Nuts and bolts of an Aussie Green New Deal

    • Cristy Clark
    • 04 July 2019
    5 Comments

    A Green New Deal in Australia would mean a stronger commitment to a government-led rapid transition to renewable energy and cleaner transport, with clear programs to support transition to well-paid green jobs in places that previously relied on resource extractive industries. This isn't necessarily as expensive as it sounds.

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  • AUSTRALIA

    Comrades among the ruins of neoliberalism

    • John Falzon
    • 03 July 2019
    11 Comments

    One of the greatest philosophical challenges for social justice is to articulate a 21st century vision of the role of government. Government is the chief means by which people achieve collectively what they cannot achieve alone. We have no right to indulge in despair when more and more people are being forced to bear the brunt of inequality.

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  • AUSTRALIA

    A close encounter with our ill health system

    • Daniel Sleiman
    • 03 July 2019
    10 Comments

    When I found myself facing the prospect of thyroid surgery, I had two options: either I could get it done for free through Medicare or privately at a cost of $11,000. I've been reflecting again on that choice in light of the recent criticism of 'celebrity' brain surgeon Charlie Teo. Australia's healthcare system is not as egalitarian as we think it is.

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  • EDUCATION

    A student's view of mobile phone bans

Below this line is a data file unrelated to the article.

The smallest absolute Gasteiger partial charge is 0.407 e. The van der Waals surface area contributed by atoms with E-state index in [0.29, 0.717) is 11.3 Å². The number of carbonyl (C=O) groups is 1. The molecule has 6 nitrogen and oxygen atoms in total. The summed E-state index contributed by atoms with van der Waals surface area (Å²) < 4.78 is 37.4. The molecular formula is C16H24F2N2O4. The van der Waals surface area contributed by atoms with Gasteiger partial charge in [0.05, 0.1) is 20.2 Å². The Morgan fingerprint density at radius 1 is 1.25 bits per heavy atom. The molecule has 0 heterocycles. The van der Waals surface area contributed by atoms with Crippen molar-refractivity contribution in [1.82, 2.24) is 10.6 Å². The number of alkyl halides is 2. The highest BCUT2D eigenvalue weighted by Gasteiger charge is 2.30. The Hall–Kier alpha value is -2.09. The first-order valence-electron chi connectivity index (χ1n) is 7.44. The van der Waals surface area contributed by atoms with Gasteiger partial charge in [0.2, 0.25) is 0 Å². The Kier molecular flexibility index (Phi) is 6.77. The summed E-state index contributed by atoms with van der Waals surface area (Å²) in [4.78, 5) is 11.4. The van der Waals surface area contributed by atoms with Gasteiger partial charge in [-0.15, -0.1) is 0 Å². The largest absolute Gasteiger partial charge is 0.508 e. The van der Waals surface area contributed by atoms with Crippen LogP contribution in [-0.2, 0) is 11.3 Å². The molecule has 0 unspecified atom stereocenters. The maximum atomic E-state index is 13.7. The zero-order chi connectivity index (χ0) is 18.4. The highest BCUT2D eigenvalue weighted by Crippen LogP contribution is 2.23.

• Ann Maria Sabu
    • 03 July 2019
    4 Comments

    I did not need to put in much effort to imagine what such a ban would feel like. I have already experienced more rigid when I studied in Dubai and in India. I used to witness more interaction among students and more studious class environments in these places than what I do now in a private Victorian secondary college.

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  • AUSTRALIA

    Lost in place

    • Andrew Hamilton
    • 02 July 2019
    4 Comments

    The power of this experience of place prompts reflection on the way in which young people who live in areas marked by multiple disadvantage relate to place. Many say they hate the areas in which they have grown up. This would be an understandable response to a world in which they have found neither opportunity nor beauty.

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  • INTERNATIONAL

    Indonesian democracy is at a crossroads

    • Nicholas Bugeja
    • 02 July 2019
    7 Comments

    Indonesian democracy has proven resilient to challenge and made inroads into combatting problems that have beset the country for decades. But a crossroads approaches. A failure to manage religious radicalism and intolerance, corruption, and other social tensions may imperil or destabilise this democratic epoch.